U.S. Attorney John Walsh justifies federal crackdown on medical-marijuana shops
By John Ingold
The Denver Post
Walsh, in the strongest federal action against dispensaries in Colorado to date, sent letters last week to 23 dispensaries within 1,000 feet of schools. The letters ordered the dispensaries to close by Feb. 27 or face potential criminal prosecution or seizure of assets, even though those dispensaries are operating in compliance with state law.
On Thursday, Walsh said state law plays a part in deciding how to use his prosecutorial discretion with medical- marijuana businesses, which are strictly illegal under federal law. But Walsh said protection of important federal interests takes precedence.
“One of those interests, without question, is protecting drug-free zones around schools,” he said.
Walsh said his office is working to identify any other dispensaries near schools and said the crackdown may extend to other types of medical-marijuana businesses — such as cultivation operations — that are close to schools.
What prompted the decision to send the letters, Walsh said, was evidence that medical marijuana is being diverted to youths. For instance, a report published last year by Denver Health drug-treatment doctor Christian Thurstone found that, of 80 kids admitted for substance-abuse treatment, nearly half said they had received marijuana from someone with a medical-marijuana license.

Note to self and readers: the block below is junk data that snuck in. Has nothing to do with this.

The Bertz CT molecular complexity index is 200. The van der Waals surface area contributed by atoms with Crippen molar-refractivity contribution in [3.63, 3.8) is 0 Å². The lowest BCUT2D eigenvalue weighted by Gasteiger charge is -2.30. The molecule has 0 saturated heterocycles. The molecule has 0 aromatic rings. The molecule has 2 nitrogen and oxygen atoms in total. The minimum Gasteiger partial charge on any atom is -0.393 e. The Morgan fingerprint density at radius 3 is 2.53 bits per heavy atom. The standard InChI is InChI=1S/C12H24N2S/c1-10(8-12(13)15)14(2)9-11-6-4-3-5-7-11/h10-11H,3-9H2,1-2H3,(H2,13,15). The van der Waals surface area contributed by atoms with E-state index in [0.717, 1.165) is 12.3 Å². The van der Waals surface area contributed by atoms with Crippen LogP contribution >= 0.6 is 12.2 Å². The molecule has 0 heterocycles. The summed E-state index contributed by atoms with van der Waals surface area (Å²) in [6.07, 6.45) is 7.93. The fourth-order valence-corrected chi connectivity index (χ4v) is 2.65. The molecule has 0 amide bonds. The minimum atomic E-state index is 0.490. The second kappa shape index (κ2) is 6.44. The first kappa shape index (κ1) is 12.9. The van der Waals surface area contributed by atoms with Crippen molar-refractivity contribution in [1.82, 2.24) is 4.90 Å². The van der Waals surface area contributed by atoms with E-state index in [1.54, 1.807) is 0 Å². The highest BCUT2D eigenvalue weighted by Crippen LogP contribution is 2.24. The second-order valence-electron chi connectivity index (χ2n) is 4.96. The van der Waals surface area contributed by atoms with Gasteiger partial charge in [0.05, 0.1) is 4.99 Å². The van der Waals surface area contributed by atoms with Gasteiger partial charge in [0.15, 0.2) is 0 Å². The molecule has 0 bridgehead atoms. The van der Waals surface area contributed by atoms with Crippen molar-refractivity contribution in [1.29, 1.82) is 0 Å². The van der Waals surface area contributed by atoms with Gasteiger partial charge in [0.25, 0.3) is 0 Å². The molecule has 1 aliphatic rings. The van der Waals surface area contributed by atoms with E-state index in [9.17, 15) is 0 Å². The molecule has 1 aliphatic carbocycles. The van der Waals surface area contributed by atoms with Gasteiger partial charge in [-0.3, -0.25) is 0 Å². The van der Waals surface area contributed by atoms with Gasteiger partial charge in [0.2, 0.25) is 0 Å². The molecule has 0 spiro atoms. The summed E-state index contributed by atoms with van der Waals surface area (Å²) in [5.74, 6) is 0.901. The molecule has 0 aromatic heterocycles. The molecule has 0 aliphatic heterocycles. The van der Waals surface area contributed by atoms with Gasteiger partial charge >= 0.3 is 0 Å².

Walsh also mentioned a rising number of drug-related school suspensions, expulsions and law enforcement referrals. In the 2008-09 school year, before Colorado’s boom in medical-marijuana dispensaries, 534 students were expelled for drug violations, according to state Education Department data. In the 2010-11 school year, that number was 767.
“The threat to kids . . . came up to the top of the list,” he said.
Medical-marijuana advocate Brian Vicente said Walsh’s actions are a “federal overreach” and said Walsh should leave the policing of medical- marijuana businesses up to the state. He said Walsh hasn’t presented evidence that dispensaries are providing marijuana to kids or responsible for the increase in expulsions.
“Colorado has done a remarkable job in regulating the sales of medical marijuana at both the state and local level,” Vicente said. “I think the federal government needs to respect that.”
Walsh said he has been measured in his approach to dispensaries but said he does not have a defined list of criteria dispensaries must follow to avoid federal prosecution. He said he considers such things as whether dispensaries are targeting kids, engaged in money laundering, connected to organized crime, involved in selling marijuana out of state or linked to firearms and violence when deciding whether to prosecute the businesses.